“I focus more on the celebration than the struggle”
Give us an insight into your journey from being a student of art to being a successful Graphic designer today.
As every other artist always has to say, I have been drawing a lot as a child. Since childhood ‘arts and crafts’ was the only co-curricular activity I was into. It was just something I enjoyed a lot. I wasn’t thinking of it as a career option until much later. It was, in fact, my mother who pushed me to actually pursue art and design for a career. That’s when I joined Srishti Institute of Art, Design and Technology, Bangalore.
When I first joined, honestly, I did not have a clear idea about what I wanted to pursue. In fact, at first I thought I’d be good at Product Design because I enjoyed object drawings with exploded views and isometric and perspective drawings. By the end of my foundation year, I was exposed to elements of graphic design through my friends who were very clear about what they wanted to do – Visual Communication, as we called it in college. I started taking Typography, Layout Design and Branding courses and began to enjoy it a lot, mainly because I did not know much. So it was exciting to learn through trials and errors! And that’s all I did for next three years till Graduation and I explored a lot of different styles and concepts within Illustration Art and Graphic Design through various projects.
Where did you undertake formal training for the same and how important do you feel is international exposure in the design industry?
I’ve had a formal education in design from Srishti Institute of Art, Design and Technology in Bangalore. I’ve learnt about creative process through a variety of courses in art and design. International exposure is very important, according to me, now more than ever due to rapid westernization around us. It gives you an idea about how different designs, aesthetics and styles are influenced by the shift in culture. It also help us realize the value of our rich visual culture in India that we take for granted.
How would you define your personal style? Where do you draw inspiration from?
I take pleasure in the ordinary. I create work based on what I see around me, stuff I really like (most of it ends up revolving around food). Most of the work I create is playful and has a whimsical twist to it. I am the kind of person who focuses more on the celebration than the struggle, and that somehow reflects in everything that I create. Besides that, I must say, wordplays and sarcastic, funny one-liners really drive me. It might not always be useful for serious client-based projects, but it helps me keep an active thought process to come up with fresher ideas (no matter how simple they are) with a hint of quirk!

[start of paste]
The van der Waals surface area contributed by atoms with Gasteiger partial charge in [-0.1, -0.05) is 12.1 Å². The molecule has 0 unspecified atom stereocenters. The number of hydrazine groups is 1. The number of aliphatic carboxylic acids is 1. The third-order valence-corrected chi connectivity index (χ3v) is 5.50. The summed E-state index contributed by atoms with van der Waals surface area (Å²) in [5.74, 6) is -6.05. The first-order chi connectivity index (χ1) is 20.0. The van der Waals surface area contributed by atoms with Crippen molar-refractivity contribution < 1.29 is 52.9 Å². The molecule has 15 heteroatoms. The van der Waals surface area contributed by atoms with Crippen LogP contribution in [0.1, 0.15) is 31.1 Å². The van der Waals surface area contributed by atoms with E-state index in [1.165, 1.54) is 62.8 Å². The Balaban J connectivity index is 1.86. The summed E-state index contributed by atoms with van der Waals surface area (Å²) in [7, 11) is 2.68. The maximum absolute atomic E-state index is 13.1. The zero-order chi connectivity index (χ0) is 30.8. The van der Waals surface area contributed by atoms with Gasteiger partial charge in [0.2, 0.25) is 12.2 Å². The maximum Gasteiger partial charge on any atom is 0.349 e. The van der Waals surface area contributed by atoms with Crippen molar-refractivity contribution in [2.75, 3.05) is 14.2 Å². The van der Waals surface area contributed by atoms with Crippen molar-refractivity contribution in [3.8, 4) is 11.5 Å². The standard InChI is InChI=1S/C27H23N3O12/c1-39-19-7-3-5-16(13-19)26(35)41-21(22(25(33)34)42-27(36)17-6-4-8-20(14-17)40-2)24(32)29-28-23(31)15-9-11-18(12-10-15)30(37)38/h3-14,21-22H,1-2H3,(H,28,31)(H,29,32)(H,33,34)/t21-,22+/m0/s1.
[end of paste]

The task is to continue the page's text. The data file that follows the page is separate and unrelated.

Which has been your most memorable piece of work that you have created? Can you give us a brief description about it?
My final year graduation project, according to me, is the most memorable work I have created. It is kind of a breakthrough in terms of the kind of work I have done so far and it has finally made me realize what I might really want to do in the near future.
The project is called “The Visitor” (for now), and it is inspired by Roald Dahl’s characteristic style of blending humor with macabre. The project explores the unraveling of our animalistic tendencies that are hidden behind the façade of everyday, ordinary scenarios. It is a play on the personification of death and the motif of macabre behind a deceptive stage of seemingly harmless charterers who are leading ordinary lives.
This is manifested in a series of four “books” with glimpses into the lives of four individuals who have led deceptive lives and are involved in horrific crimes.
It signifies our own capacity for destruction and come away a better person for it, and also of course, how every individual is more than just his or her face value – both good and bad.
What are the challenges that you face while working on such projects?
This was the first time I have worked on something like this – which was completely hand-made. The artworks are all painted with Gouache on paper cut layers and the “books” are also constructed manually. So technically there were a lot of challenges – in terms of visualizing an image in a 3D structure and creating a narrative that will hold a certain kind of suspense. Gouache was a medium I hadn’t used before – so learning and doing a decent job at it through trials in the project itself within a timeframe was a challenge again. Besides, the overall process in this project has been quite different from “Graphic Design” that I had been doing in the past. To get myself to think in terms of a more “artsy” way was the bigger challenge.
What is your usual workflow pattern for any assignment?
My work is very process-oriented. I work a lot through trial and errors, both conceptually and in terms of execution. I usually have a basic vision or a rough idea about what I would like to do, but it usually transforms through a lot of trials, questioning, feedback and of course, procrastination.
What are the tools/software that you use regularly as a part of your work?
I work a lot with Adobe Illustrator, Adobe InDesign and Adobe Photoshop. I also work with watercolors and Gouache paints have been my recent obsession.But sketching and scribbling is the most important of them all.
Which technical skills or otherwise does the industry look for the most in a fresher?
The most important quality one needs is to be able to take (and also give) feedback. It is also important to be open to newer ideas while being experimental. Besides, a sound knowledge of all the softwares you would need for your field is a must.
Any message for the aspiring designers?
Look for what works, what is needed and what you enjoy..not just what is in fashion.
To view more works of Bansri, click below: